I. How to describe suspicious behavior
Describing Suspicious Behavior

  • WHO did you observe?
  • WHAT did you see? Be specific.
  • WHERE did you see it?
  • WHEN did you see it?
  • WHY is it suspicious?
Giving A Description
  • Sex
  • Race
  • Age (approximate)
  • Height (use 2" blocks ex. 5'8" or 5'10")
  • Weight (approximate, use 10 lb. Blocks ex. 180 lb. or 190 lb.)
  • Build (medium, heavy set, thin, etc.)
  • Hair (color - light, dark, blonde, and length - bald, short cropped, shoulder length)
  • Complexion (light, dark, ruddy, olive)
  • Peculiarities (scar, tattoos, missing limbs)
  • Clothing (from head to toe, style, defects)
  • Weapons (if any)
  • Method of escape (direction, vehicle, etc.)
  • License Plate (most important)
  • Year, make, model & color
  • Body type (2 door, 4 door, van, SUV, etc.)
  • Passengers (number of people in vehicle)
  • Damage or anything unusual (logos, etc.)
  • Markings, or anything unusual.
Ways To Improve Observation Skills
  • Employ good listening skills
  • Do not let personal feelings interfere with the incident
  • Look at the entire situation before making a judgment
  • Watch for non-verbal communication signs
  • Use feedback to obtain and verify information report
  • Observe and report - notify your local police!
  • DO NOT become personally involved
The Office of Counter Terrorism (OCT)
About OCT

The Office of Counter Terrorism (OCT) was created as part of the merger that established the Division of Homeland Security and Emergency Services. OCT includes staff and Units from its predecessor, the Office of Homeland Security (OHS). The mission of OCT is to support federal, state, local, tribal and private sector efforts to Prevent, Protect against and Prepare for acts and threats of terrorism.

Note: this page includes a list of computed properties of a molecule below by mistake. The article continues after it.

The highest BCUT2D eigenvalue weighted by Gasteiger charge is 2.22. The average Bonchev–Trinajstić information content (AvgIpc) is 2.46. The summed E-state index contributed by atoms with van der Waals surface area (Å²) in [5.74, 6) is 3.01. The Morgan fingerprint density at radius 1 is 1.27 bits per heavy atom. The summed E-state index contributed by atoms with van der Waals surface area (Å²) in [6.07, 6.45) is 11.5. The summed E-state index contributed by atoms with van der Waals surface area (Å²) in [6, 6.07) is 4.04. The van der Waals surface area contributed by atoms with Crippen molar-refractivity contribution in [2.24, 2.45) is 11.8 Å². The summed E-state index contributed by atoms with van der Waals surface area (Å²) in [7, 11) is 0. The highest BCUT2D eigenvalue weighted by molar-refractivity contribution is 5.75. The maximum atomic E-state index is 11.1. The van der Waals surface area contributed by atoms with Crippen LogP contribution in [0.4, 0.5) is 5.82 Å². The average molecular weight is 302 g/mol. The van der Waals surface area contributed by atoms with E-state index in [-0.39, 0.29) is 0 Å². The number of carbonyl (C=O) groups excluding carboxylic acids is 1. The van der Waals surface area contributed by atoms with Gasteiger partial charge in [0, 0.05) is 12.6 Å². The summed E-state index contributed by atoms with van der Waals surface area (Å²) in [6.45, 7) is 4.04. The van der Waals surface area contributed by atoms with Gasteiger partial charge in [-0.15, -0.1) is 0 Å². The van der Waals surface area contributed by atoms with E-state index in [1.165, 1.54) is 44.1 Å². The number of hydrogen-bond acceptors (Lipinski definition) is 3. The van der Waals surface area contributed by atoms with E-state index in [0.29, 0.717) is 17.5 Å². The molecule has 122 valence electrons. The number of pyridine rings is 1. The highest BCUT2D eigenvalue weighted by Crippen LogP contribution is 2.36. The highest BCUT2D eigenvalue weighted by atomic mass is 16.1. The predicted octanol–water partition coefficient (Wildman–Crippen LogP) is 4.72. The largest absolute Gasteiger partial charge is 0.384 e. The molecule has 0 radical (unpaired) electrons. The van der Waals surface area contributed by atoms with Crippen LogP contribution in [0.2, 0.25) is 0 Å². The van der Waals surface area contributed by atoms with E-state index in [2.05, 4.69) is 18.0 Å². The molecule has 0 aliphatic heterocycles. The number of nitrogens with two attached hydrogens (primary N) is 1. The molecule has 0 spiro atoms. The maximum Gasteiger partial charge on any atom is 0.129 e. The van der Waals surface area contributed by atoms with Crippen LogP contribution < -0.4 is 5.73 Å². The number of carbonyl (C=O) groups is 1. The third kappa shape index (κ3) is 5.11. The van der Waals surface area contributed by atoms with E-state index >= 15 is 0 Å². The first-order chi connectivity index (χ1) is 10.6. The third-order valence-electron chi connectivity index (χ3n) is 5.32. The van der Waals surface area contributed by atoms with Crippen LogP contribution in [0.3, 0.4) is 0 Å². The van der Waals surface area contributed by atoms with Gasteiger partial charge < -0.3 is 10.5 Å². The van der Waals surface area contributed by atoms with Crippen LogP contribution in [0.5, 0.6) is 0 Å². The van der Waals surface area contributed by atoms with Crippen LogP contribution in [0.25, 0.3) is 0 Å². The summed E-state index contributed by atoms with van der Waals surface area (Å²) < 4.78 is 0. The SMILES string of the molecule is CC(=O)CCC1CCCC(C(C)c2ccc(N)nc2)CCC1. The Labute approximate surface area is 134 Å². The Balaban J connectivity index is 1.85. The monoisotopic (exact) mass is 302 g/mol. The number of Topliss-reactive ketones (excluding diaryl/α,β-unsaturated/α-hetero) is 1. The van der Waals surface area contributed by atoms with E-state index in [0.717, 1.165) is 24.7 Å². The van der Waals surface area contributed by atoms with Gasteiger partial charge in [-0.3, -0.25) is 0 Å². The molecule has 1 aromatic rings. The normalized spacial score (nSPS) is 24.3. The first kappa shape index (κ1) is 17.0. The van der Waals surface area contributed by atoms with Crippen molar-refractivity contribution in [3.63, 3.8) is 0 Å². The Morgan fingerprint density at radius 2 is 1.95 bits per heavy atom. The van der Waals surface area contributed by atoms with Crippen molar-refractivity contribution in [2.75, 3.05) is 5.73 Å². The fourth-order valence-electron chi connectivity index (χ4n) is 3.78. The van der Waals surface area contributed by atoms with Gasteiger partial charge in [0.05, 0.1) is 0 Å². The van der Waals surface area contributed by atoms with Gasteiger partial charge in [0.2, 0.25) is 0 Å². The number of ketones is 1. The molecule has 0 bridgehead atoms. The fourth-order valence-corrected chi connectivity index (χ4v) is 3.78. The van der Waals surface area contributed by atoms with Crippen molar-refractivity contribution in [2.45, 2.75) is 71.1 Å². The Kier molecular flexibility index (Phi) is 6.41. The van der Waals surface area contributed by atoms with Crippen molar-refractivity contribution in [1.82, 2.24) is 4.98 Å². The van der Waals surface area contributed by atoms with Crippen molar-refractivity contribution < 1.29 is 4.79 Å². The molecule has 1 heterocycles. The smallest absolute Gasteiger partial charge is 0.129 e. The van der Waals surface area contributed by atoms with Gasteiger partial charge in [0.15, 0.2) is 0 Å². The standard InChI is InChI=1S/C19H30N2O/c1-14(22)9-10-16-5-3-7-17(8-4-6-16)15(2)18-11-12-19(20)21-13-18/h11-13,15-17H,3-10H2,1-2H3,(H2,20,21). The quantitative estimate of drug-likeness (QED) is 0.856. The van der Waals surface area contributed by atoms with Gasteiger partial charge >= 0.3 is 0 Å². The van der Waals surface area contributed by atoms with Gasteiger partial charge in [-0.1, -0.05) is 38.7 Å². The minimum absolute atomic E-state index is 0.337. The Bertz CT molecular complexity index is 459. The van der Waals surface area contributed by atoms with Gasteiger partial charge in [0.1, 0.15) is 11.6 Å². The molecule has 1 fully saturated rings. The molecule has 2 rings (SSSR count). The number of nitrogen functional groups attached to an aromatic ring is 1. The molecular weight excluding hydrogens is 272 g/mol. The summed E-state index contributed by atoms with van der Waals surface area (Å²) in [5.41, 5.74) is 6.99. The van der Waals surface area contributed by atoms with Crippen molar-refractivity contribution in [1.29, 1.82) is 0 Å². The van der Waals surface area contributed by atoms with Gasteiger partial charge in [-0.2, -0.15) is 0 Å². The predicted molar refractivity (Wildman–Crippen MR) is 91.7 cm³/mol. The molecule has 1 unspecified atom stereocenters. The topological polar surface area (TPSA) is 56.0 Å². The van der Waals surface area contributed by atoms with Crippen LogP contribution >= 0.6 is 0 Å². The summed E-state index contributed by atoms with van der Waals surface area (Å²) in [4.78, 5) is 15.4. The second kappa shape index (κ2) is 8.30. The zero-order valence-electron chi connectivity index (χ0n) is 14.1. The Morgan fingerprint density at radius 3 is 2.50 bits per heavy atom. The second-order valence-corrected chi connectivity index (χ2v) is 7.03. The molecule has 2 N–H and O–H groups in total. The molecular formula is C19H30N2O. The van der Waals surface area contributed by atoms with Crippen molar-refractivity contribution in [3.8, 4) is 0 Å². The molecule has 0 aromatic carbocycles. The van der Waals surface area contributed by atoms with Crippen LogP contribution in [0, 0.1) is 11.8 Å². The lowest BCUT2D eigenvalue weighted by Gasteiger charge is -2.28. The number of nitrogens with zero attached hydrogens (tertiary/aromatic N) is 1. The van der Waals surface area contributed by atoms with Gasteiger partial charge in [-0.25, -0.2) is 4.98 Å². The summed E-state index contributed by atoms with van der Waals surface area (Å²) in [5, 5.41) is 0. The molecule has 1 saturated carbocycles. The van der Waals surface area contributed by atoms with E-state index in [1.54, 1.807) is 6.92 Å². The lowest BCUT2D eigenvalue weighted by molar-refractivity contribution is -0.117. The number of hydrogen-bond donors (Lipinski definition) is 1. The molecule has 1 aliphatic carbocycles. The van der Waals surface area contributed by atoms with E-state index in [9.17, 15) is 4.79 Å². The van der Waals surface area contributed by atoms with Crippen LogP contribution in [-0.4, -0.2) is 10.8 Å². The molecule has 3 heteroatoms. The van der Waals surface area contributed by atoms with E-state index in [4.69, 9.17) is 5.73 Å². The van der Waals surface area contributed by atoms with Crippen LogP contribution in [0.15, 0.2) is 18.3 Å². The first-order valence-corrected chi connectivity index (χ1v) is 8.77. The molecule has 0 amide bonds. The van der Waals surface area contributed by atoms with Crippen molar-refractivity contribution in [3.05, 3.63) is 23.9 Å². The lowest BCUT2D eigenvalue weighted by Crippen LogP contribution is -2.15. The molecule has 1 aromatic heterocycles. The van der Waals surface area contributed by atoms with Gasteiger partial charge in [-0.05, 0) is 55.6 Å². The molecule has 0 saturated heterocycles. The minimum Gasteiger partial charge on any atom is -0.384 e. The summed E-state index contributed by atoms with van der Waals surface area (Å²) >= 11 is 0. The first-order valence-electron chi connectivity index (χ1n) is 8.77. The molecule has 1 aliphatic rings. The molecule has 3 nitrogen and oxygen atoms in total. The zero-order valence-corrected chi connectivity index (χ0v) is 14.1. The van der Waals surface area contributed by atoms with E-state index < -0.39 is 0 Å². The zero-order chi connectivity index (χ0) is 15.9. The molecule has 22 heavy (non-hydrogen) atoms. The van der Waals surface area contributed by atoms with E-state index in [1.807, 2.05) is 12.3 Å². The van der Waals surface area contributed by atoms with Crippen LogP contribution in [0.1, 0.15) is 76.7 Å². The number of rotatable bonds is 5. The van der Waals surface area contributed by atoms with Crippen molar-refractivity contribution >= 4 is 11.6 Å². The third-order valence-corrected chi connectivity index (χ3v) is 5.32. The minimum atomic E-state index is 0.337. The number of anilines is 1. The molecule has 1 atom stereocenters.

Although Counter Terrorism is OCT's primary mission, many of our programs and initiatives support capabilities that can be applied to other threats and hazards as well. Like OHS, OCT is not a law enforcement agency, but we work closely with the New York State Police and other law enforcement and public safety agencies in the fight against terrorism.

Safeguard New York

Safeguard New York is an outreach initiative designed to educate individuals, community groups and other public and private sector organizations on how to recognize and report suspicious activity. Safeguard New York promotes the "See Something, Say Something" campaign and the State's Terrorism Tip Line (1-866-SAFE-NYS - 1-866-723-3697). Information is also provided on the eight signs of terrorism listed below.

You can now also "See Something, Send Something", which allows anyone to capture suspicious activity as a photo or written note, and send the information to the New York State Intelligence Center. From there, the tip will be reviewed and, if relevant, sent to the appropriate law enforcement agency. The application, which can be downloaded for free for iPhone and Android phone users, can be downloaded at:

II. Learn how to spot suspicious activity